(3) There ARE strict policies regarding what is and is not permitted in terms of form and content of edits. One of the most important of these rules is that anything that is inserted into Wikipedia that does not have a RELIABLE SOURCE cited is subject to immediate removal if it is challenged, with no grounds for complaint. The insertion of ORIGINAL RESEARCH, even if it is perfectly legitimate, into WIkipedia is prohibited, in fact - there MUST be a published source for everything (this does not literally mean a reference must be included for every single statement made - the rule basically states "it must be POSSIBLE to confirm anything included in Wikipedia through independent sources").

(4) There IS a policing system, so a persistent vandal or crackpot can ultimately get themselves banned - temporarily or even permanently - if their edits are too disruptive. At any given moment, for example, there are literally *thousands* of high schools whose IP numbers are blocked by Wikipedia, thanks to "clever" high school students who like to play around. One bad student can get an entire school blacklisted for as long as a year. That sort of behavior is not tolerated in Wikipedia, and a LOT of people don't realize this.

(5) When it comes to competing taxonomic hypotheses, there really isn't any technical workaround that allows for different classifications to *function* simultaneously. The taxonomy in Wikipedia and Wikispecies is absolutely strictly hierarchical and uses Linnaean ranks. At any given time, only one complete classification hierarchy is possible to have implemented; basically, any alternative schemes CAN (and usually are) explained in detail in the text of an appropropriate page. Generally speaking, the most recent classifications tend to be the ones implemented, ASSUMING that there is reasonable support for the classification within the relevant community of experts. For those of you following the recent discussion of Asclepiads, for example, you'll note that entering "Asclepiadaceae" in WP's search takes you to the "Asclepiadoideae"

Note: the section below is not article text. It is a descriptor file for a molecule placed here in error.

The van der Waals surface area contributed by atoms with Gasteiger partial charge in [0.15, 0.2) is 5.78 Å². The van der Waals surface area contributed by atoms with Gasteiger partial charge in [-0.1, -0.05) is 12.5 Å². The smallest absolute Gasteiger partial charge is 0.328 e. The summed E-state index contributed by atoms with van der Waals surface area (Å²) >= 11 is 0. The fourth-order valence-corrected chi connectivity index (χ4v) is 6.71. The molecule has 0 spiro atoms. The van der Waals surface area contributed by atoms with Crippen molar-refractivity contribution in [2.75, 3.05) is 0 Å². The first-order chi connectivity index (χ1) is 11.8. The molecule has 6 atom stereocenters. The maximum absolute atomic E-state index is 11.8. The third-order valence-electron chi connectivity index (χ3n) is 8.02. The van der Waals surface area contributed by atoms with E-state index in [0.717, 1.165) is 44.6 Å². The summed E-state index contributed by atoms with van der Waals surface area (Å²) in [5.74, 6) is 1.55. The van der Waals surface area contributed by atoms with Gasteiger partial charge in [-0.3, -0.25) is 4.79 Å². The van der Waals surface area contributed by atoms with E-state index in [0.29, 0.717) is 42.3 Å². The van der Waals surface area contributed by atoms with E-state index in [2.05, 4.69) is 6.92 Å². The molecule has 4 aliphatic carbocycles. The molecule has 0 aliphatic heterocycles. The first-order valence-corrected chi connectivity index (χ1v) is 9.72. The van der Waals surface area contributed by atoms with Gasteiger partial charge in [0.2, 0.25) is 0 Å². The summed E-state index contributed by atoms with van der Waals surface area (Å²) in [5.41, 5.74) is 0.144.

page, which reads

According to APG II, the Asclepiadaceae is a former plant family now treated as a subfamily (subfamily Asclepiadoideae) in the Apocynaceae (Bruyns 2000).